worship of this hateful god, which caused his name to be a synonym of
Satan. Though we nowhere read that our Lord was actually called
"Beelzebul," He was charged with being in league with Satan under that
(Mt 12:24, 26),
and more than once Himself was charged with "having a devil" or "demon"
Joh 7:20; 8:48).
Here it is used to denote the most opprobrious language which could be
applied by one to another.
how much more shall they call them of his household--"the inmates."
Three relations in which Christ stands to His people are here mentioned:
He is their Teacher--they His disciples; He is their Lord--they His
servants; He is the Master of the household--they its inmates. In all
these relations, He says here, He and they are so bound up together that
they cannot look to fare better than He, and should think it enough if
they fare no worse.
26. Fear them not therefore: for there is nothing covered, that shall
not be revealed; and hid, that shall not be known--that is, There is
no use, and no need, of concealing anything; right and wrong, truth and
error, are about to come into open and deadly collision; and the day is
coming when all hidden things shall be disclosed, everything seen as it
is, and every one have his due
27. What I tell you in darkness--in the privacy of a teaching for
which men are not yet ripe.
that speak ye in the light--for when ye go forth all will be ready.
and what ye hear in the ear, that preach ye upon the housetops--Give
free and fearless utterance to all that I have taught you while yet with
you. Objection: But this may cost us our life? Answer: It may,
but there their power ends:
28. And fear not them which kill the body, but are not able to kill
"and after that have no more that they can do."
but rather fear him--In Luke
this is peculiarly solemn, "I will forewarn you whom ye shall fear,"
which is able to destroy both soul and body in hell--A decisive
proof this that there is a hell for the body as well as the soul in the
eternal world; in other words, that the torment that awaits the lost
will have elements of suffering adapted to the material as well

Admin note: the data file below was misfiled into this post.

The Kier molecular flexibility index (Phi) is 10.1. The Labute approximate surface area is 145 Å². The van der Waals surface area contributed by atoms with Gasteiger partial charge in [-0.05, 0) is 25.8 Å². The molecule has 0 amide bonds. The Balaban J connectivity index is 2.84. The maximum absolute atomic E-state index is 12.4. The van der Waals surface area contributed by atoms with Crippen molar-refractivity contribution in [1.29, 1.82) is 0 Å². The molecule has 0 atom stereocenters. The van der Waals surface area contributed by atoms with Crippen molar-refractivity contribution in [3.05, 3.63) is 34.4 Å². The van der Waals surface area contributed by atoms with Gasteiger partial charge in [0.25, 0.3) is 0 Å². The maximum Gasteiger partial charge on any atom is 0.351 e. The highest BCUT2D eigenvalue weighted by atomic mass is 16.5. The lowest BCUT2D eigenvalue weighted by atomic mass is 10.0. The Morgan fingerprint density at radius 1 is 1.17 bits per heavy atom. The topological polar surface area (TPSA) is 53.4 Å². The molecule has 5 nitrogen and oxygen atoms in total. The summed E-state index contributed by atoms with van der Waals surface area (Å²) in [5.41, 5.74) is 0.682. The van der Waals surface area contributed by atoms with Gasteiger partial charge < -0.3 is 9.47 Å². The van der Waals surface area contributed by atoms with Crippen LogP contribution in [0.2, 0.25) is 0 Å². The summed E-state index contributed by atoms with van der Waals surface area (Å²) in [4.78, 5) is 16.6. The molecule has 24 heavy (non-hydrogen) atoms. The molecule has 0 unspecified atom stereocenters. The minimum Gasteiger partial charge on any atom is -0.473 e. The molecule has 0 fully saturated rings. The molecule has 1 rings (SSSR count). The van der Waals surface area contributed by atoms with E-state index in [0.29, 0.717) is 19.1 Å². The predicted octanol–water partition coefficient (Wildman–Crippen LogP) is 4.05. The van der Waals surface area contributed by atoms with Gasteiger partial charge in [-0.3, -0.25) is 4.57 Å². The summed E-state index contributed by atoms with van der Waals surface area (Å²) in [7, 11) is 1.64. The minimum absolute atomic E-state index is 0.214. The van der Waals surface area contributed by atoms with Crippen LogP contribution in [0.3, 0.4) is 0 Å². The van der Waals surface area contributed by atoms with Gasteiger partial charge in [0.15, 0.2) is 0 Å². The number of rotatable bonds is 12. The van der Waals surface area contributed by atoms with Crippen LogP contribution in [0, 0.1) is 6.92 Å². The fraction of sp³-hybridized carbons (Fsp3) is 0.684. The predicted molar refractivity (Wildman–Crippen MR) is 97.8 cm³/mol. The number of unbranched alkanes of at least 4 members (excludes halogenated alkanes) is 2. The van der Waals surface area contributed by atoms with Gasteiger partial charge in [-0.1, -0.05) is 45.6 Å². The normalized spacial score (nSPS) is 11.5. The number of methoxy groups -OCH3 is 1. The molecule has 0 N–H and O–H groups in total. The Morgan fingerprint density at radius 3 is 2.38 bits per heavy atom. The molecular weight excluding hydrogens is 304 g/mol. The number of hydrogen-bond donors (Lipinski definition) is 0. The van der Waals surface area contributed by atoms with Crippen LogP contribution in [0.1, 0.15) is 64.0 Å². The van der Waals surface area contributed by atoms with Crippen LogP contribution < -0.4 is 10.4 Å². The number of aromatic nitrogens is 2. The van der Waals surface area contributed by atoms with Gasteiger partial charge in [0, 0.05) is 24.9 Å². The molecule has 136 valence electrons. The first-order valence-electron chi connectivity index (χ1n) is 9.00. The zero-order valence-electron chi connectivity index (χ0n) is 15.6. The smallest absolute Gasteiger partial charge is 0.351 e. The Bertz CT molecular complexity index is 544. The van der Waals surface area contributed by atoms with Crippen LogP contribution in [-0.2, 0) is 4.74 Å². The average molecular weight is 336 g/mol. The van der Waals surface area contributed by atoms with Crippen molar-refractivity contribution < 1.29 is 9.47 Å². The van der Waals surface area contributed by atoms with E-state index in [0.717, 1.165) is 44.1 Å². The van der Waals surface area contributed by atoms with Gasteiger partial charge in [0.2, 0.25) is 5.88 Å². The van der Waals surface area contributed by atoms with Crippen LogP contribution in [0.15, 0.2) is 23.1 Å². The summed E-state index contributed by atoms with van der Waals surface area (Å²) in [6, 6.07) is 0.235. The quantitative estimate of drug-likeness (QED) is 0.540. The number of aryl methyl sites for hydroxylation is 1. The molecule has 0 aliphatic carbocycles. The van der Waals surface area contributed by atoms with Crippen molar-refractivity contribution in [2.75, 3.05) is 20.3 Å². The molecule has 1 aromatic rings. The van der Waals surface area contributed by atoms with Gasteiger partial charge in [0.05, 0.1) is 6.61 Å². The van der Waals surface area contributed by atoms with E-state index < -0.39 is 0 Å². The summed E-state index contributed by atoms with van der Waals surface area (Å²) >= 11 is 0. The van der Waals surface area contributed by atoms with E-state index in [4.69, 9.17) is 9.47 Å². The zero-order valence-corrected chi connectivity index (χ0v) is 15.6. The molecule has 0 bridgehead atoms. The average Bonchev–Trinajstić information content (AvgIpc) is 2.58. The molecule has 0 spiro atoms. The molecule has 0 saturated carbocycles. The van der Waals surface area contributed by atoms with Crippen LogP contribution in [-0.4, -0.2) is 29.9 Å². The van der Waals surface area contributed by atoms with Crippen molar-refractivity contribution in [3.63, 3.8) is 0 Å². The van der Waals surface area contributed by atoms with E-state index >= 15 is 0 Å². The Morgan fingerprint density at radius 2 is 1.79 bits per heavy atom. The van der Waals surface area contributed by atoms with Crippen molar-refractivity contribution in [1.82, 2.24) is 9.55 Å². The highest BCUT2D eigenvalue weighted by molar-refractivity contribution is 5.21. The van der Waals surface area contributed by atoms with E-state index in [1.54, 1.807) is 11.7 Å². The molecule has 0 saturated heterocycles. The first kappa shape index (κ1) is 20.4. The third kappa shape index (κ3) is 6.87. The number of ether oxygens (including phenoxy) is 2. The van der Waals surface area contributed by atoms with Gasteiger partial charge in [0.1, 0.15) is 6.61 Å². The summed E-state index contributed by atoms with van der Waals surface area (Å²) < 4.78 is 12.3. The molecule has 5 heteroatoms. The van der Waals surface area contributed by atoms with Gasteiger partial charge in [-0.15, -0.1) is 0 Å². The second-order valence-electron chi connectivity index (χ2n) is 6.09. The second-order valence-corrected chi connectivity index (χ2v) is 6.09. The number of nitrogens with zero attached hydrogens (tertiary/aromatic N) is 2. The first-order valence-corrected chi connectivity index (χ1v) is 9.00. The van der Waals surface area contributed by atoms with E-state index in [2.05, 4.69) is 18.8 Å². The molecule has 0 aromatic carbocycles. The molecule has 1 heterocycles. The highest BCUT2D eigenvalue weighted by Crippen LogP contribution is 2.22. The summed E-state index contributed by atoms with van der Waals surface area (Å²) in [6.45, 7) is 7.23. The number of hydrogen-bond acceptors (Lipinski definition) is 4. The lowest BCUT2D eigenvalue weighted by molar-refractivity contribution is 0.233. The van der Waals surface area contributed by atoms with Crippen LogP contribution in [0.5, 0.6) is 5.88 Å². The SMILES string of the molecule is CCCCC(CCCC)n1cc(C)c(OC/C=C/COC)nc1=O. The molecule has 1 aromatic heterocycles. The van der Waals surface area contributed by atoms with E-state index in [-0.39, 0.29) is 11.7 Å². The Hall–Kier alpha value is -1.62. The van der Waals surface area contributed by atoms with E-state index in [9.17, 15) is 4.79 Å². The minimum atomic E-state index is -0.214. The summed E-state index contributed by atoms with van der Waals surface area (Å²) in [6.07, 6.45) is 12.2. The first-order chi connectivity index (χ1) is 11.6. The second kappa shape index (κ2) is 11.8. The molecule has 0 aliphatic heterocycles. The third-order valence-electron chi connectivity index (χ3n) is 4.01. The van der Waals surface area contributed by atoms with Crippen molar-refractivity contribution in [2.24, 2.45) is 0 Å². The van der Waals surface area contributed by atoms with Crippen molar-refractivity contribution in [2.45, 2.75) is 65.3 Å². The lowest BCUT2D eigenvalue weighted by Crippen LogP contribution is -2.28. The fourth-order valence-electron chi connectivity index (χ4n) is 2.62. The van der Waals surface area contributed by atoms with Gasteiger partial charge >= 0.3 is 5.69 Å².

as the spiritual part of our nature, both of which, we are assured,
will exist for ever. In the corresponding warning contained in Luke
Jesus calls His disciples "My friends," as if He had felt that such
sufferings constituted a bond of peculiar tenderness between Him and
29. Are not two sparrows sold for a farthing?--In Luke
it is "five sparrows for two farthings"; so that, if the purchaser took
two farthings' worth, he got one in addition--of such small value were
and one of them shall not fall on the ground--exhausted or killed
without your Father--"Not one of them is forgotten before God," as it
is in Luke
30. But the very hairs of your head are all numbered--See
(and compare for the language
31. Fear ye not therefore, ye are of more value than many sparrows--Was
ever language of such simplicity felt to carry such weight as this does?
But here lies much of the charm and power of our Lord's teaching.
32. Whosoever therefore shall confess me before men--despising the
him will I confess also before my Father which is in heaven--I will
not be ashamed of him, but will own him before the most august of all
33. But whosoever shall deny me before men, him will I also deny
before my Father which is in heaven--before that same assembly: "He
shall have from Me his own treatment of Me on the earth." (But see on
34. Think not that I am come to send peace on earth: I came not to
send peace, but a sword--strife, discord, conflict; deadly opposition
between eternally hostile principles, penetrating into and rending
asunder the dearest ties.
35. For I am come to set a man at variance against his father, and
the daughter against her mother, and the daughter-in-law against her
36. And a man's foes shall be they of his own household--This